Updated April 2023
As most of us in enrollment know, the FAFSA is set to substantially change for the 2024-2025 academic year. And as any good strategist would tell you, it’s not too early to think about how these changes will impact your prospective students and subsequently, your communication and financial aid strategy. Analysis and pre-planning are beneficial to ensure a smooth transition.
Explore this post to understand these changes, locate guidance from NASFAA, and leverage EAB resources for solutions. We will continue to update this post as new information and resources are available.
Current EAB Resources:
- Insight Brief: What You Need to Know: Preparing for the New FAFSA
This resource will help enrollment leaders understand upcoming changes, address key special circumstances, and effectively communicate changes with internal and external stakeholders. The brief also includes a discussion guide to help teams consider the full scope of effects and choreograph changes across campus.
- Webinar series: Preparing for the New FAFSA
This two-part webinar series uses early guidance to help enrollment leaders know what to expect from upcoming changes in the 2024-2025 FAFSA.
Core FAFSA changes
At the heart of this policy change is a desire for more students to complete and submit the FAFSA. Families have historically been overwhelmed by the process, and many abandon the FAFSA all together.
The FAFSA will be considerably shorter and rely almost exclusively on information from a family’s recent tax return, if applicable. Ideally, this will also result in more students submitting their FAFSA, and to multiple institutions.
In EAB’s most recent survey of new college freshmen, 21% of students told us that they only sent their FAFSA to a single school. This is problematic because students are making their college decision without full visibility into their potential aid awards.
In addition to the changes around length and complexity, the new FAFSA will also provide a different method of estimating student aid eligibility. What is currently known as Expected Family Contribution (EFC) will become the Student Aid Index (SAI). In many ways, this will not be a substantial change for families, but it may prevent them from pre-judging their aid award based solely on their FAFSA results because it doesn’t suggest an “amount” they have to pay the way the EFC does.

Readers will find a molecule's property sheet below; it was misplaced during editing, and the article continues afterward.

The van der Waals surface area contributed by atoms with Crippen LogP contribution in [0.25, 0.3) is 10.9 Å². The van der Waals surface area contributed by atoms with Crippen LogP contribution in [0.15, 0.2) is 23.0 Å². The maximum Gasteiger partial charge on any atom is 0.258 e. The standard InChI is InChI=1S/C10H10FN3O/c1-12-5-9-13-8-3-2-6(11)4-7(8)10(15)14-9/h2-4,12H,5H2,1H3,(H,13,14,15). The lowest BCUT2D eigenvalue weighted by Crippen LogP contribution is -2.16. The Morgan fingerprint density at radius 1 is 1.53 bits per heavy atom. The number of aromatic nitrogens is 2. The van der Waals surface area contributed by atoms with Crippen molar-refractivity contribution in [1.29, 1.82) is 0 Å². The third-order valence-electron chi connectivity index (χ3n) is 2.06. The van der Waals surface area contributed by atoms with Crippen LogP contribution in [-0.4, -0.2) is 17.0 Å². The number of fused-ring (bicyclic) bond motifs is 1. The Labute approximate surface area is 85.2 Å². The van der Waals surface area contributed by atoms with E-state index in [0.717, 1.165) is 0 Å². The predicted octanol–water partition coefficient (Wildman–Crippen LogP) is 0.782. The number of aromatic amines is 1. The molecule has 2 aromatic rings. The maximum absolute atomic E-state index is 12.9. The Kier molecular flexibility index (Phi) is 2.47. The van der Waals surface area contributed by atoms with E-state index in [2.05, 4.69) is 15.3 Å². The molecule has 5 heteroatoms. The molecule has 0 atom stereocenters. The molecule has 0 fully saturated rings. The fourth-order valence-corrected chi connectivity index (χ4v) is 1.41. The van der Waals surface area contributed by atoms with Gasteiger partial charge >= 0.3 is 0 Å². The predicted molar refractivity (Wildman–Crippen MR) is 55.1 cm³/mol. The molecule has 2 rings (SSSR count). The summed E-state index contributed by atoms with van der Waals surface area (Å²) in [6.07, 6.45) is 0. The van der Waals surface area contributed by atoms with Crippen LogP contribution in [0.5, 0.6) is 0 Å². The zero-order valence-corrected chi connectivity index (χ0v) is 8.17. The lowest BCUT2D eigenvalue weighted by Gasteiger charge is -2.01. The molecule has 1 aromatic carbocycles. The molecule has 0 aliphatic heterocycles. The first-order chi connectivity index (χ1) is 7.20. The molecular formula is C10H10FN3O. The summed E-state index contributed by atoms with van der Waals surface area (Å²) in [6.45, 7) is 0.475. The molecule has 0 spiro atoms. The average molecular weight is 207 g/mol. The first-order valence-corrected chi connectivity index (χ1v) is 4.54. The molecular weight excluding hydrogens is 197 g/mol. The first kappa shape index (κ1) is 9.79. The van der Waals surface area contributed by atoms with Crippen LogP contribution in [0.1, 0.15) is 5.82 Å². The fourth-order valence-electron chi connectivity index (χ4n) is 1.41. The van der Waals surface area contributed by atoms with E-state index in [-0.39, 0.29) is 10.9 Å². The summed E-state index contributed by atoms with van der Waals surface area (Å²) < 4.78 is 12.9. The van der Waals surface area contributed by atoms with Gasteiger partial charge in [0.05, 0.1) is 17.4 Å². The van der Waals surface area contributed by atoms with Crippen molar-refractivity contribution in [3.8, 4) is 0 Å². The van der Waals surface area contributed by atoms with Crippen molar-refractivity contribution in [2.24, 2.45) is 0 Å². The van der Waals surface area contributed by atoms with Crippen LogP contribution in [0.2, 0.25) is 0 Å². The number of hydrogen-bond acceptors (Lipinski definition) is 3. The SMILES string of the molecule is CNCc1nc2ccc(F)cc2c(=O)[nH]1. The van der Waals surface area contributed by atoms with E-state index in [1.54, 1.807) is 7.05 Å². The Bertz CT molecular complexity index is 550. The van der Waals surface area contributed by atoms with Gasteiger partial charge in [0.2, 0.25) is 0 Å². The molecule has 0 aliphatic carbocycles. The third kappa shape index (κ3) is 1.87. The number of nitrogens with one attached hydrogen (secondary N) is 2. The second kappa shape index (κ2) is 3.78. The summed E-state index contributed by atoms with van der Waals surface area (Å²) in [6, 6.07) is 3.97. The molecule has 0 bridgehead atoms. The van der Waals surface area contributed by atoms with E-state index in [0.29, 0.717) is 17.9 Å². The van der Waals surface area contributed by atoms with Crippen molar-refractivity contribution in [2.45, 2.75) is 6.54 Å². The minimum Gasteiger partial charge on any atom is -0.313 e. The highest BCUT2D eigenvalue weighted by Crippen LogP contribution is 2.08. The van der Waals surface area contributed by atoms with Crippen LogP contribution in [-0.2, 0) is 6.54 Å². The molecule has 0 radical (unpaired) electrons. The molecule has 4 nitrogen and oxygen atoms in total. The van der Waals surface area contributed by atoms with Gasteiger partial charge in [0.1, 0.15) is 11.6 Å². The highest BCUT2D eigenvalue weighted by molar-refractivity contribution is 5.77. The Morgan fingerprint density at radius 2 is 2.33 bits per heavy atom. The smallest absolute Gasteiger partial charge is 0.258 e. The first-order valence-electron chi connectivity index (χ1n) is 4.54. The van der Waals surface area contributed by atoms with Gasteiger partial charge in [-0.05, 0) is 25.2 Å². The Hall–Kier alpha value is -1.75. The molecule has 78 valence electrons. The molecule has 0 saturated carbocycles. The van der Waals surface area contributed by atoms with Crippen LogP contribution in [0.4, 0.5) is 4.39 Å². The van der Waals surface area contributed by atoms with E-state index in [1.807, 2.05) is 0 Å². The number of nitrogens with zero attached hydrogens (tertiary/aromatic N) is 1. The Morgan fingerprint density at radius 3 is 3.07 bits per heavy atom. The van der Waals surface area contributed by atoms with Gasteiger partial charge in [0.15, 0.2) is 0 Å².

One other thing to note about SAI is that it will allow for a negative amount of 1,500, whereas the current EFC model only allows a minimum of zero. While this change won’t necessarily provide additional Federal grant dollars to students, it may allow schools to better identify their highest need students. This change may also allow institutions additional leeway in awarding students grant, work and loan amounts to cover more of their college-related costs.
Anticipate Pell expansion
Qualification for Pell Grants will change and should provide broader access and support for low-income students. Eligibility will now be largely based on family income and household size, allowing for the creation of a lookup table which will give families clarity on their eligibility even before filing the FAFSA. It will also allow for a higher income threshold to consider assets for those receiving means-tested benefits like SNAP.
These changes will most certainly expand the number of students who qualify for Pell. As of Spring 2023, our analysis indicates a 10–25 percent increase in Pell recipients, resulting in hundreds of thousands of additional grant dollars for college-bound students. Notably, this change will impact all enrolled students, not just first-time freshmen, which should have an impact on both recruitment and retention.
So, what does this mean for your institution? Most importantly, you will want to model these Pell changes early to appropriately adjust your new and continuing student aid awards to meet the expanded Pell population. This is particularly true for schools who have automatic awarding criteria (e.g., Promise programs) for students who are Pell eligible.